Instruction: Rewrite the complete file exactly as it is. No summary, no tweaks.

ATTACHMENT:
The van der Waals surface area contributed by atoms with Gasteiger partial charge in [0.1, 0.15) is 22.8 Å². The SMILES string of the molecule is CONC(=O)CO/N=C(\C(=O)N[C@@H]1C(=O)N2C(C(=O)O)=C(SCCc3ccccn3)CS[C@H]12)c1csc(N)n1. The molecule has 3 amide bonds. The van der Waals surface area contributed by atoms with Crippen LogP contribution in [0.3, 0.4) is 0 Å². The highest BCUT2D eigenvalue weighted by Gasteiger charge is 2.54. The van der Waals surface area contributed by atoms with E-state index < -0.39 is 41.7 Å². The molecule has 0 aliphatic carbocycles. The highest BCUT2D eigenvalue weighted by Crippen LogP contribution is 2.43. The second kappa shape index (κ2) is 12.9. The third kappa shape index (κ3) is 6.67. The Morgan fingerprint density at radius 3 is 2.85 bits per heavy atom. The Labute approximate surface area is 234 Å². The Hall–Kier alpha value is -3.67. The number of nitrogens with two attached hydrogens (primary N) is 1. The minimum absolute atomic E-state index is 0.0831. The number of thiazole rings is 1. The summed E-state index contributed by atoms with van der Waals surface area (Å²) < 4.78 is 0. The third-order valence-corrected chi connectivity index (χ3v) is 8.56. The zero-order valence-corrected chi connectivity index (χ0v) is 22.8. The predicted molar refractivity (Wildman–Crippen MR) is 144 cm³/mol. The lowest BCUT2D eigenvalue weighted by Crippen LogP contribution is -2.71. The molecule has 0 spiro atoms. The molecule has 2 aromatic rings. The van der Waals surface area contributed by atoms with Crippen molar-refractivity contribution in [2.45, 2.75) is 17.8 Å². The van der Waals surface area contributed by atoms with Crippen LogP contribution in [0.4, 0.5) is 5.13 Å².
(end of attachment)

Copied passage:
The van der Waals surface area contributed by atoms with Gasteiger partial charge in [0.1, 0.15) is 22.8 Å². The SMILES string of the molecule is CONC(=O)CO/N=C(\C(=O)N[C@@H]1C(=O)N2C(C(=O)O)=C(SCCc3ccccn3)CS[C@H]12)c1csc(N)n1. The molecule has 3 amide bonds. The van der Waals surface area contributed by atoms with Crippen LogP contribution in [0.3, 0.4) is 0 Å². The highest BCUT2D eigenvalue weighted by Gasteiger charge is 2.54. The van der Waals surface area contributed by atoms with E-state index < -0.39 is 41.7 Å². The molecule has 0 aliphatic carbocycles. The highest BCUT2D eigenvalue weighted by Crippen LogP contribution is 2.43. The second kappa shape index (κ2) is 12.9. The third kappa shape index (κ3) is 6.67. The Morgan fingerprint density at radius 3 is 2.85 bits per heavy atom. The Labute approximate surface area is 234 Å². The Hall–Kier alpha value is -3.67. The number of nitrogens with two attached hydrogens (primary N) is 1. The minimum absolute atomic E-state index is 0.0831. The number of thiazole rings is 1. The summed E-state index contributed by atoms with van der Waals surface area (Å²) < 4.78 is 0. The third-order valence-corrected chi connectivity index (χ3v) is 8.56. The zero-order valence-corrected chi connectivity index (χ0v) is 22.8. The predicted molar refractivity (Wildman–Crippen MR) is 144 cm³/mol. The lowest BCUT2D eigenvalue weighted by Crippen LogP contribution is -2.71. The molecule has 0 spiro atoms. The molecule has 2 aromatic rings. The van der Waals surface area contributed by atoms with Crippen molar-refractivity contribution in [2.45, 2.75) is 17.8 Å². The van der Waals surface area contributed by atoms with Crippen LogP contribution in [0.4, 0.5) is 5.13 Å².